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July 16, 2019updated 26 Jul 2019 10:15am

Mine electrification reduces costs and emissions, says survey

The electrification of mines offers a lot more than lower carbon emissions and improved worker benefits, according to a recent survey of miners and original equipment manufacturers (OEMs).

The electrification of mines offers a lot more than lower carbon emissions and improved worker benefits, according to a recent survey of miners and original equipment manufacturers (OEMs).

Commissioned by multinational professional services firm EY, the survey was conducted by the Sustainable Minerals Institute at The University of Queensland (Australia) and The Norman B Keevil Institute of Mining Engineering at The University of British Columbia (Canada).

The survey demonstrates that reaping the full benefits of an electricity-powered mining future would require rethinking of mine design fundamentals.

EY Global Mining and Metals leader Paul Mitchell said: “The world is already ushering in a new energy system, where cleanly generated electricity will power almost every aspect of our lives.

“The mining sector is on the verge of an electrification revolution, driven by significant cost reduction potential, lowered carbon emissions and improved worker health benefits.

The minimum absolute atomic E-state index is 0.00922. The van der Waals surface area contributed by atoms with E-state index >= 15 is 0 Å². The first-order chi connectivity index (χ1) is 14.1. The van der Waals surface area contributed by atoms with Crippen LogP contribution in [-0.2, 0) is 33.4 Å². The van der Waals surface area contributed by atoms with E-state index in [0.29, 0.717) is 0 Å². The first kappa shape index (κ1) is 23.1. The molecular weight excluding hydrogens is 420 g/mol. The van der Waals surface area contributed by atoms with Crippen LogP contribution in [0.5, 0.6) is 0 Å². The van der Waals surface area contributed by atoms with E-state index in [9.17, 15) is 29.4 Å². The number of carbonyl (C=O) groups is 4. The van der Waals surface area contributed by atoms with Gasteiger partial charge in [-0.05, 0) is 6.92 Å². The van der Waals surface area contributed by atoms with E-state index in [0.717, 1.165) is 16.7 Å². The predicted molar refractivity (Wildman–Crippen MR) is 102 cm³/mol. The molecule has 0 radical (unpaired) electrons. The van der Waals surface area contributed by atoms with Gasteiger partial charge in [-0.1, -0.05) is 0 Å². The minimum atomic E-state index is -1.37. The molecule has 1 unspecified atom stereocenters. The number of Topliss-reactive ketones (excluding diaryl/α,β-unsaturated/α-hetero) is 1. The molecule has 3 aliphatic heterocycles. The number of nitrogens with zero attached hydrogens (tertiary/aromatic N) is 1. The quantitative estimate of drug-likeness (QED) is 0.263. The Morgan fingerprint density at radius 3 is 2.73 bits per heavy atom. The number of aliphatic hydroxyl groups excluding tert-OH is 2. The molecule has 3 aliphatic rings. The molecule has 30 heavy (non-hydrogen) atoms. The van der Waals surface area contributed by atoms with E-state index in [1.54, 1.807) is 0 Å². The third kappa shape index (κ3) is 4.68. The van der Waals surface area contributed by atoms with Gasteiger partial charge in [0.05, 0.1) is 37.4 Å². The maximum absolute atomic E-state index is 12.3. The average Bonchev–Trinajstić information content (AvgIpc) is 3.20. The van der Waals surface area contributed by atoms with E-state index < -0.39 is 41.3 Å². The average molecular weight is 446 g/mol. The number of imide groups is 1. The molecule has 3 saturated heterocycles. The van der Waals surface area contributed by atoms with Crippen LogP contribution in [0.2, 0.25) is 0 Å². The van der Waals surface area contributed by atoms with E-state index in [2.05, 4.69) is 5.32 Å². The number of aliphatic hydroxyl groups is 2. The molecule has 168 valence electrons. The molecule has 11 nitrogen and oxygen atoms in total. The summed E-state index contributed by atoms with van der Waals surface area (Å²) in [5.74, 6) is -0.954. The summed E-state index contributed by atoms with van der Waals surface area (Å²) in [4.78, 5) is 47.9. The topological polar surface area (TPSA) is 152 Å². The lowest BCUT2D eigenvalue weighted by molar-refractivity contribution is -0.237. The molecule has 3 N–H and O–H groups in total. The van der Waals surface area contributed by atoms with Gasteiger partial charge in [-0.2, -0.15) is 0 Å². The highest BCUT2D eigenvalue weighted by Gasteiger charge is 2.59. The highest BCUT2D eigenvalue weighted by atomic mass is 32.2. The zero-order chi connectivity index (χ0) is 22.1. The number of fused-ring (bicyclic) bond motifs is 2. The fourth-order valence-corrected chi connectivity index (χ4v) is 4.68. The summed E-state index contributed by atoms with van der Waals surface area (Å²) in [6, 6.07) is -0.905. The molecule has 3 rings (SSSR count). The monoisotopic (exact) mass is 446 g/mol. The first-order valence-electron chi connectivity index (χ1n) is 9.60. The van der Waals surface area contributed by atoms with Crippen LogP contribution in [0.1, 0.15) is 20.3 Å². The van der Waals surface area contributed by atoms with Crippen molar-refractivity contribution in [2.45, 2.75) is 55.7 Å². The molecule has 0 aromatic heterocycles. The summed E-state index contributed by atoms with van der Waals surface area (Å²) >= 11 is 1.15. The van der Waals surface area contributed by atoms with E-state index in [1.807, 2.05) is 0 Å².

“This is critically important, given the World Health Organisation has declared that diesel particulates now belong in the same deadly category as asbestos, arsenic and mustard gas.”

According to the EY report, mining electrification will improve economics and strengthen the license to operate.

It revealed that electrification not only reduces operational costs, but also up-front capital expenses as it reduces the infrastructure needs of ventilation shafts in underground mines.

The survey also found that collaboration with OEMs, mining companies, and governments will enable successful integration of mining electrification and unveil the possibilities for miners to benefit through innovation and cost reduction.

It highlights the need for a phased implementation with a flexible mine design that caters to provide technology innovations in the future.

Mitchell added: “The future of electrification in mines requires a paradigm shift in thinking — from existing known and proven technologies to new emerging technologies.”

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